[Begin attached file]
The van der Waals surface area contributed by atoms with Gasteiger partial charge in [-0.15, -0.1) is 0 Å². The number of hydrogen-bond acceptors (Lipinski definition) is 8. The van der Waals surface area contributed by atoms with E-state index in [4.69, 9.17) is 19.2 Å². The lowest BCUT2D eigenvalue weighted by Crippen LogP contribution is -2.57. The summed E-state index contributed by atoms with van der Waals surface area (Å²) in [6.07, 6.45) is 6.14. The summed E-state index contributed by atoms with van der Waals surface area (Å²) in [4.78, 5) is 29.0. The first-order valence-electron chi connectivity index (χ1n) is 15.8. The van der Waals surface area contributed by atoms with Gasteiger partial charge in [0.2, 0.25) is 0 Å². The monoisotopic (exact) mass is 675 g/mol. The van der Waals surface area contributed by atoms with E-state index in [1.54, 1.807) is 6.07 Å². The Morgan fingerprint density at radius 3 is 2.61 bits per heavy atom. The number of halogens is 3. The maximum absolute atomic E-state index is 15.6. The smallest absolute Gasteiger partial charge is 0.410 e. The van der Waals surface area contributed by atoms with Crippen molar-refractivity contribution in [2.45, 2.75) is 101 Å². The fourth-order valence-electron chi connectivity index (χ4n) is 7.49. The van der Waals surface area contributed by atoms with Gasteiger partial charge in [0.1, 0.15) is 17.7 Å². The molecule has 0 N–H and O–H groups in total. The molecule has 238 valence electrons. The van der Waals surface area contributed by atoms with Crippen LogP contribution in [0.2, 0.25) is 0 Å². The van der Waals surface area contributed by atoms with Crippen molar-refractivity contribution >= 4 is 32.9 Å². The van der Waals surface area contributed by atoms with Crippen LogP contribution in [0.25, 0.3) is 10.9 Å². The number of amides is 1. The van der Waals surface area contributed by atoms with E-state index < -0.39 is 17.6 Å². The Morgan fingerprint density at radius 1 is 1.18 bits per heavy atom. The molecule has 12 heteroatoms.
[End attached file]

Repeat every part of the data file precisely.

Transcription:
The van der Waals surface area contributed by atoms with Gasteiger partial charge in [-0.15, -0.1) is 0 Å². The number of hydrogen-bond acceptors (Lipinski definition) is 8. The van der Waals surface area contributed by atoms with E-state index in [4.69, 9.17) is 19.2 Å². The lowest BCUT2D eigenvalue weighted by Crippen LogP contribution is -2.57. The summed E-state index contributed by atoms with van der Waals surface area (Å²) in [6.07, 6.45) is 6.14. The summed E-state index contributed by atoms with van der Waals surface area (Å²) in [4.78, 5) is 29.0. The first-order valence-electron chi connectivity index (χ1n) is 15.8. The van der Waals surface area contributed by atoms with Gasteiger partial charge in [0.2, 0.25) is 0 Å². The monoisotopic (exact) mass is 675 g/mol. The van der Waals surface area contributed by atoms with E-state index in [1.54, 1.807) is 6.07 Å². The Morgan fingerprint density at radius 3 is 2.61 bits per heavy atom. The number of halogens is 3. The maximum absolute atomic E-state index is 15.6. The smallest absolute Gasteiger partial charge is 0.410 e. The van der Waals surface area contributed by atoms with Crippen molar-refractivity contribution in [2.45, 2.75) is 101 Å². The fourth-order valence-electron chi connectivity index (χ4n) is 7.49. The van der Waals surface area contributed by atoms with Gasteiger partial charge in [0.1, 0.15) is 17.7 Å². The molecule has 0 N–H and O–H groups in total. The molecule has 238 valence electrons. The van der Waals surface area contributed by atoms with Crippen LogP contribution in [0.2, 0.25) is 0 Å². The van der Waals surface area contributed by atoms with Crippen molar-refractivity contribution >= 4 is 32.9 Å². The van der Waals surface area contributed by atoms with Crippen LogP contribution in [0.25, 0.3) is 10.9 Å². The number of amides is 1. The van der Waals surface area contributed by atoms with E-state index < -0.39 is 17.6 Å². The Morgan fingerprint density at radius 1 is 1.18 bits per heavy atom. The molecule has 12 heteroatoms.